ACT III
Scene 6
 

Camp before Florence

Enter BERTRAM, and the two FRENCH LORDS

SECOND LORD
Nay, good my lord, put him to't; let him have his way.

FIRST LORD
If your lordship find him not a hiding, hold me no more
in your respect.

SECOND LORD
On my life, my lord, a bubble.

BERTRAM
Do you think I am so far deceived in him?

SECOND LORD
Believe it, my lord, in mine own direct knowledge,
without any malice, but to speak of him as my kinsman, he's a
most notable coward, an infinite and endless liar, an hourly
promise-breaker, the owner of no one good quality worthy your
lordship's entertainment.

FIRST LORD
It were fit you knew him; lest, reposing too far in his
virtue, which he hath not, he might at some great and trusty
business in a main danger fail you.

BERTRAM
I would I knew in what particular action to try him.

FIRST LORD
None better than to let him fetch off his drum, which
you hear him so confidently undertake to do.

SECOND LORD
I with a troop of Florentines will suddenly surprise
him; such I will have whom I am sure he knows not from the enemy.
We will bind and hoodwink him so that he shall suppose no other
but that he is carried into the leaguer of the adversaries when
we bring him to our own tents. Be but your lordship present at
his examination; if he do not, for the promise of his life and in
the highest compulsion of base fear, offer to betray you and
deliver all the intelligence in his power against you, and that
with the divine forfeit of his soul upon oath, never trust my
judgment in anything.

FIRST LORD
O, for the love of laughter, let him fetch his drum; he
says he has a stratagem for't. When your lordship sees the bottom
of his success in't, and to what metal this counterfeit lump of
ore will be melted, if you give him not John Drum's
entertainment, your inclining cannot be removed. Here he comes.

Enter PAROLLES

SECOND LORD
O, for the love of laughter, hinder not the honour of
his design; let him fetch off his drum in any hand.

BERTRAM
How now, monsieur! This drum sticks sorely in your
disposition.

FIRST LORD
A pox on 't; let it go; 'tis but a drum.

PAROLLES
But a drum! Is't but a drum? A drum so lost! There was
excellent command: to charge in with our horse upon our own
wings, and to rend our own soldiers!

FIRST LORD
That was not to be blam'd in the command of the
service; it was a disaster of war that Caesar himself could not
have prevented, if he had been there to command.

BERTRAM
Well, we cannot greatly condemn our success.
Some dishonour we had in the loss of that drum; but it is not to
be recovered.

PAROLLES
It might have been recovered.

BERTRAM
It might, but it is not now.

PAROLLES
It is to be recovered. But that the merit of service is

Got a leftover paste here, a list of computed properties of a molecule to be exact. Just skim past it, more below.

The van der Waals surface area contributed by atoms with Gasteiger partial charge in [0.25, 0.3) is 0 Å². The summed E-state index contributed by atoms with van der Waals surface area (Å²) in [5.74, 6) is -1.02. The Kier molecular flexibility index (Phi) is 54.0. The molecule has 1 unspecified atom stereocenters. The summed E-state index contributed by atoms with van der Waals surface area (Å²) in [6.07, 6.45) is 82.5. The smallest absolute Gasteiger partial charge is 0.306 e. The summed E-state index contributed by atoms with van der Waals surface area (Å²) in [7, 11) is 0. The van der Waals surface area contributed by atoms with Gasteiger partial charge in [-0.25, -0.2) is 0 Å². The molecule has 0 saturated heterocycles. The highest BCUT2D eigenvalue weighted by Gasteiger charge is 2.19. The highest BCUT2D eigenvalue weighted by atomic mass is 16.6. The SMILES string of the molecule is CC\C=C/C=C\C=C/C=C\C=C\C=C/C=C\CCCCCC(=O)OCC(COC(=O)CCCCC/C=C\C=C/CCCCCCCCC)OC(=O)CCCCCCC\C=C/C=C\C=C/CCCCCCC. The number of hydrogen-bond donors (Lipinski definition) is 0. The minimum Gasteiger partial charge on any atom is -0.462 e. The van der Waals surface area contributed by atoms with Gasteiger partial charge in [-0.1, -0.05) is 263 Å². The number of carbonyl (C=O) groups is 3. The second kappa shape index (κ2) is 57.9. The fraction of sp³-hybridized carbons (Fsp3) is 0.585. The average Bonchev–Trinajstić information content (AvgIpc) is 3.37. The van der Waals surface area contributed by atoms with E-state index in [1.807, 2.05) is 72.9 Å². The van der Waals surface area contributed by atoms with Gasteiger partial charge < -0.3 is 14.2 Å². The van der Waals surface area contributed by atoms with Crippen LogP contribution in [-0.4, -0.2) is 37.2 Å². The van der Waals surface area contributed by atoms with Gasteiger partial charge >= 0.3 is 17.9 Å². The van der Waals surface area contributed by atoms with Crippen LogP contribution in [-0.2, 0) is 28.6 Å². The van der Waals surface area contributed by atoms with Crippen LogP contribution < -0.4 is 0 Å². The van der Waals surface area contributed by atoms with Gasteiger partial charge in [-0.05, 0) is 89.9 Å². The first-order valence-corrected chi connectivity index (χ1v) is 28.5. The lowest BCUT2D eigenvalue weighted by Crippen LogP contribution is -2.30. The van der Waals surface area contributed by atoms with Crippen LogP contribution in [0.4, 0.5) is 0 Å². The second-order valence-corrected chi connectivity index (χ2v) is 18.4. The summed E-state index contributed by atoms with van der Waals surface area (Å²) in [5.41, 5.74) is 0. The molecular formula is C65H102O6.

seldom attributed to the true and exact performer, I would have
that drum or another, or 'hic jacet.'

BERTRAM
Why, if you have a stomach, to't, monsieur. If you think
your mystery in stratagem can bring this instrument of honour
again into his native quarter, be magnanimous in the enterprise,
and go on; I will grace the attempt for a worthy exploit. If you
speed well in it, the Duke shall both speak of it and extend to
you what further becomes his greatness, even to the utmost
syllable of our worthiness.

PAROLLES
By the hand of a soldier, I will undertake it.

BERTRAM
But you must not now slumber in it.

PAROLLES
I'll about it this evening; and I will presently pen
down my dilemmas, encourage myself in my certainty, put myself
into my mortal preparation; and by midnight look to hear further
from me.

BERTRAM
May I be bold to acquaint his Grace you are gone about it?

PAROLLES
I know not what the success will be, my lord, but the
attempt I vow.

BERTRAM
I know th' art valiant; and, to the possibility of thy soldiership,
will subscribe for thee. Farewell.

PAROLLES
I love not many words.

Exit

SECOND LORD
No more than a fish loves water. Is not this a strange
fellow, my lord, that so confidently seems to undertake this
business, which he knows is not to be done; damns himself to do,
and dares better be damn'd than to do 't.

FIRST LORD
You do not know him, my lord, as we do. Certain it is
that he will steal himself into a man's favour, and for a week
escape a great deal of discoveries; but when you find him out,
you have him ever after.

BERTRAM
Why, do you think he will make no deed at all of this that
so seriously he does address himself unto?

SECOND LORD
None in the world; but return with an invention, and
clap upon you two or three probable lies. But we have almost
emboss'd him. You shall see his fall to-night; for indeed he is
not for your lordship's respect.

FIRST LORD
We'll make you some sport with the fox ere we case him.
He was first smok'd by the old Lord Lafeu. When his disguise and
he is parted, tell me what a sprat you shall find him; which you
shall see this very night.

SECOND LORD
I must go look my twigs; he shall be caught.

BERTRAM
Your brother, he shall go along with me.

SECOND LORD
As't please your lordship. I'll leave you.

Exit

BERTRAM
Now will I lead you to the house, and show you
The lass I spoke of.

FIRST LORD
But you say she's honest.

BERTRAM
That's all the fault. I spoke with her but once,
And found her wondrous cold; but I sent to her,
By this same coxcomb that we have i' th' wind,
Tokens and letters which she did re-send;
And this is all I have done. She's a fair creature;
Will you go see her?

FIRST LORD
With all my heart, my lord.

Exeunt